Algebraic wall clock implies its own answers with the time

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Though the brain-jelly-beads of my amygdalian abacus have long been evaporated by the heady toll of ether huffing, even I can feel smugly self-congratulatory telling time with the Pop Quiz Wall Clock. No price unfortunately, but it would probably be expressed in a for-me-unsolvable diophantine equation anyway.

Pop Quiz Wall Clock [Official Site via Nerd Approved]

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12 Comments

  1. i had a teacher in high school who had a clock in radians on the wall in his class room.

  2. No math classroom should be without one. Great! I wonder if it is a real chalkboard surface that you could write your own formulas on.

  3. My dad, a software engineer, prefers his binary clock. Mainly I think this is because it’s easier to confuse the heck out of non-geeks with one of those. (He was upset to find that a lot of his company’s younger hires can’t read it. He even gives them a hint to watch how often it changes.)

  4. #1,

    I was far more fixated on 7 or -6 o’clock.

    But that use of Pi representing an arbitrary precision number is annoying to my nerd sensibilities.

  5. As pointed out, 52 – (6^2 + 6) = 10. Or, 52 – (7^2 + 7) = -4. Or, 52 – 7^2 + 7 = 10. Addition and subtraction have the same precedence, so for heaven’s sake buy some parens Vanna. And yes, using an irrational number (pi) is really out of place….

  6. Yes, because this is an American clock. Of course, in European notation, it would be .001, because we use commas in place of decimals.

  7. @4: That’s because unless you know that the time is represented with two digits for each hours, minutes, and seconds, and that each individual digit is encoded instead of the total value, the binary clock you linked to is essentially unreadable. It seems like one of those things that was designed by a marketing guru who wished he was a geek.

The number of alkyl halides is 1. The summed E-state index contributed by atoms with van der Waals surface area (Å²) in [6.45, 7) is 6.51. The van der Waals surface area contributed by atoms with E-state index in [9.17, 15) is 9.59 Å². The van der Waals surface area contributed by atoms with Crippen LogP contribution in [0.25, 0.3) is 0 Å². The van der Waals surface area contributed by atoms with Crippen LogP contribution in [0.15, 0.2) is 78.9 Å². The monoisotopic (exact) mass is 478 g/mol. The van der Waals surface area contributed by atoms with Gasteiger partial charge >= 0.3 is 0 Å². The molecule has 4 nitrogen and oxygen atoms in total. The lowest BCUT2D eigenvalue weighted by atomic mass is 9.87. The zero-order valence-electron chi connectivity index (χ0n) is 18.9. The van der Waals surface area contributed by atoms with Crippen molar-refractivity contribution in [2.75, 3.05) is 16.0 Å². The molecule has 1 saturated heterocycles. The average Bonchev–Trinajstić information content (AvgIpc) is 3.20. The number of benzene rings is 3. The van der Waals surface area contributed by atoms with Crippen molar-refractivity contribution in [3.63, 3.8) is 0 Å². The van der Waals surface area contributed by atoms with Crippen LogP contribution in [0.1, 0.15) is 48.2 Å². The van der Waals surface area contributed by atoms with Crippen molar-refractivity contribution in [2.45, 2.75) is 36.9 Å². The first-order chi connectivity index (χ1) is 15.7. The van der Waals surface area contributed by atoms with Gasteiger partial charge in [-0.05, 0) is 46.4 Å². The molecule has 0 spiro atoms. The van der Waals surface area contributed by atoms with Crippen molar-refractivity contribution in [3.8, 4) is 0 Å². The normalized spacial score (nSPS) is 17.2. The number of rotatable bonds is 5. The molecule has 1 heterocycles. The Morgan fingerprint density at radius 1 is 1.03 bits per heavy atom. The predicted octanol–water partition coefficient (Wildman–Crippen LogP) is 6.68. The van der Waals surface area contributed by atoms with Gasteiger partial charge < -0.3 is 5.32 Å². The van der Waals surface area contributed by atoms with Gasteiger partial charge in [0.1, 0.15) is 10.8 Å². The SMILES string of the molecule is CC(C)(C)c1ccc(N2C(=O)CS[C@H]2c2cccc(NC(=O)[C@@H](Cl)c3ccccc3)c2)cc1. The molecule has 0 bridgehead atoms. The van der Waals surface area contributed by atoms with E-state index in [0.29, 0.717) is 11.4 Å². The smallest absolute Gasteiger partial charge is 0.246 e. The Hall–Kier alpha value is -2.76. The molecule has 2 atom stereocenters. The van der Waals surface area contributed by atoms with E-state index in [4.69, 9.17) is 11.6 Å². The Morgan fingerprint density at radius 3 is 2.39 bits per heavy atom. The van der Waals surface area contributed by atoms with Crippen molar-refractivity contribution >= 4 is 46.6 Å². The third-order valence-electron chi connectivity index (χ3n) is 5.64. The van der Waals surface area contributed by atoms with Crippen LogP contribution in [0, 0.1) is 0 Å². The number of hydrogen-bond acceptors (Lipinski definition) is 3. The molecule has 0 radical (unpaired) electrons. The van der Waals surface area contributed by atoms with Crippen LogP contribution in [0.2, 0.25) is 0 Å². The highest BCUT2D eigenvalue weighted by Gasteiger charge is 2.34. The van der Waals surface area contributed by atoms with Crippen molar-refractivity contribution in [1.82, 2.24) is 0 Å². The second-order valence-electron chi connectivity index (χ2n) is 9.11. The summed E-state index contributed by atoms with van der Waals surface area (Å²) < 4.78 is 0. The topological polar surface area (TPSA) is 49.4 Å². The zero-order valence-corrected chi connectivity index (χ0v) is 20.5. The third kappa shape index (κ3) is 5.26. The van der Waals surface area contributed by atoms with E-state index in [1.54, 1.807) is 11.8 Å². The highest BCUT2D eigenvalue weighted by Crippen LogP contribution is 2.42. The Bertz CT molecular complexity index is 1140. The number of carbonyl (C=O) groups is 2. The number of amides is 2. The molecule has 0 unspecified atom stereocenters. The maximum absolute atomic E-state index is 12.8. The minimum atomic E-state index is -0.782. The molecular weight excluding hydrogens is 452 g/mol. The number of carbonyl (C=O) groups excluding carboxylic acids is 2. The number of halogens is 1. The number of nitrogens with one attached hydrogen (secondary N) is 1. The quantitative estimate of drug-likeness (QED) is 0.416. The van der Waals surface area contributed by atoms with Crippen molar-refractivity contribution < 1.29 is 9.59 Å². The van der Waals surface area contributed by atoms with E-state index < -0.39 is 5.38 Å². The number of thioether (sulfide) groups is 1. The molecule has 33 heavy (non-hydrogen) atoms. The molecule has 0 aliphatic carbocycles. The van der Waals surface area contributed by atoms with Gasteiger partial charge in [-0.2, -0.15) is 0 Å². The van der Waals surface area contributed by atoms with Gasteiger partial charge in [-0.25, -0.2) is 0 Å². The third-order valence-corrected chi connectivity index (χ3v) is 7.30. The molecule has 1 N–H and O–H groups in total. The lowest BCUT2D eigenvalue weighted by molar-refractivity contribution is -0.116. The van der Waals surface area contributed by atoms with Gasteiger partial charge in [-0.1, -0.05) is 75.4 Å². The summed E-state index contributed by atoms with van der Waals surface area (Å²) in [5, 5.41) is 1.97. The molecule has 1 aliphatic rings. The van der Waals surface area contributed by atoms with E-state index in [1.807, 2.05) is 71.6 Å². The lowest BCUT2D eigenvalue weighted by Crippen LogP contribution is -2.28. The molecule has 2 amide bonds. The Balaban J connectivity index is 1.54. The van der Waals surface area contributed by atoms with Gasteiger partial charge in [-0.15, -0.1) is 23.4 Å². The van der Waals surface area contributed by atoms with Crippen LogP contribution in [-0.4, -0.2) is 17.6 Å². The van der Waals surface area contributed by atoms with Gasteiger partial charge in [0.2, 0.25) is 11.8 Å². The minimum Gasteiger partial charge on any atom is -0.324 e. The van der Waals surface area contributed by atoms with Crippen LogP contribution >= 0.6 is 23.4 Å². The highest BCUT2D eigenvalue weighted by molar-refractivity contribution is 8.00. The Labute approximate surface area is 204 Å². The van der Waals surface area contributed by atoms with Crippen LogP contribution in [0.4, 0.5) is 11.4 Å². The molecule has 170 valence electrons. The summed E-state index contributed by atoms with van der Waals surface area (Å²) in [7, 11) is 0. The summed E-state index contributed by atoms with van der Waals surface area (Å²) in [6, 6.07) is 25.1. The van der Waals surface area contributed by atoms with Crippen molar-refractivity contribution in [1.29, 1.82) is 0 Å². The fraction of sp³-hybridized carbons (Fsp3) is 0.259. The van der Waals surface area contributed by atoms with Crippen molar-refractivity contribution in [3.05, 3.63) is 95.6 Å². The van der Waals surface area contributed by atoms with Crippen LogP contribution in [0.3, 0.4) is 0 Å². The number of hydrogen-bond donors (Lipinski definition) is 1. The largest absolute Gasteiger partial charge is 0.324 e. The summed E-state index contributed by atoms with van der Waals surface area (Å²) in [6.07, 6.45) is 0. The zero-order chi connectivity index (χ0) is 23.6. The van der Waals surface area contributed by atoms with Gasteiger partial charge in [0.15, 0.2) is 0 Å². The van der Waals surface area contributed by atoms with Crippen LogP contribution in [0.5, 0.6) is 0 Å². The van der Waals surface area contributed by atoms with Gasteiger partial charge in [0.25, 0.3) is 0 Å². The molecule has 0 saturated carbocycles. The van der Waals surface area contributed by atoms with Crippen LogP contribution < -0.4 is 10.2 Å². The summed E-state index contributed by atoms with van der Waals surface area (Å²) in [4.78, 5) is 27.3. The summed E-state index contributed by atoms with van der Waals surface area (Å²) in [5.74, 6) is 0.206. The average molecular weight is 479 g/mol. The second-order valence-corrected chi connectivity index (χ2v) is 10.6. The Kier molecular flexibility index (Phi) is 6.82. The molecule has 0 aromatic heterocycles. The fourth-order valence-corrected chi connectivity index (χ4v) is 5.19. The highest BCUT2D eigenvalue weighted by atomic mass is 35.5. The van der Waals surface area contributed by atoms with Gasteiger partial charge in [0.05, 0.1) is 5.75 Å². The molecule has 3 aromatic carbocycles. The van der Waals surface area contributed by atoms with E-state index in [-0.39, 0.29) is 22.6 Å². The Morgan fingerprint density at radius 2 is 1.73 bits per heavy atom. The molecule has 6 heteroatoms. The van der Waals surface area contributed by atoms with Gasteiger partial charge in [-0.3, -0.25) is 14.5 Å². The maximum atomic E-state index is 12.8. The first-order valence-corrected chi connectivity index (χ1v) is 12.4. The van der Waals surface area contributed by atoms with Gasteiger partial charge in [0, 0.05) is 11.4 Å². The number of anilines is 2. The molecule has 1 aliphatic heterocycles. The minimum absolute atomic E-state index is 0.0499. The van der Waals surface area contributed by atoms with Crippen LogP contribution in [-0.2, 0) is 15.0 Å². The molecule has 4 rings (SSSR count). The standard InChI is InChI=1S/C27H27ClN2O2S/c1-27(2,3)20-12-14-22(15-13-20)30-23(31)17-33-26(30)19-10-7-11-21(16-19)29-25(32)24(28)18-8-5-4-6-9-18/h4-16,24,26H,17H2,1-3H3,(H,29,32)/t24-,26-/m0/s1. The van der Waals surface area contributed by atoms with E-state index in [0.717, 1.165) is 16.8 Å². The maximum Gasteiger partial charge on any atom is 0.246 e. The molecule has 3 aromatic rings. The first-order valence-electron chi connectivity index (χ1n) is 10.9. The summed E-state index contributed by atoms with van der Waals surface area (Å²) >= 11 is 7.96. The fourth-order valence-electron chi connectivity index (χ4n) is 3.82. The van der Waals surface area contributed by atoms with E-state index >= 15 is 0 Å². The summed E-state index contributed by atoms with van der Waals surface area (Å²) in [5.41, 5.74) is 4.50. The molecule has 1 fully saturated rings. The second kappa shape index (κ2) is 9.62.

8. @9, ivan256

    According to the ThinkGeek product page the clock can be switched between BCD and “true binary” modes.

  9. @#7, Addition and subtraction may have the same precedence but they go left to right. Also, there are no parentheses for a reason. You solve the exponent then go left to right. It’s obvious that X corresponds to the usual number on the clock.

  10. @7 Anonymous
    Parentheses aren’t necessary in your example. You’re supposed to process operators of equal precedence from left to right (so your second equation is actually incorrect). The problem is, as omnifrog noted, that that particular quadratic has two roots.

    But in my opinion, the biggest problem with this clock (aside from 9:00) is that all of the expressions chosen are so banal and uninteresting. For example, at 1:00, the best they could do is the difference of two sequential integers? There’s really nothing interesting about those particular numbers, except gosh, they’re kinda big…

    What a wasted chance to use something much more elegant, such as the expression (famous from Euler’s identity): -e^(iÏ€)
    Or heck, even simply 0.999… (which is exactly equal to 1, no approximation necessary).

    I do like the concept of this clock, though.

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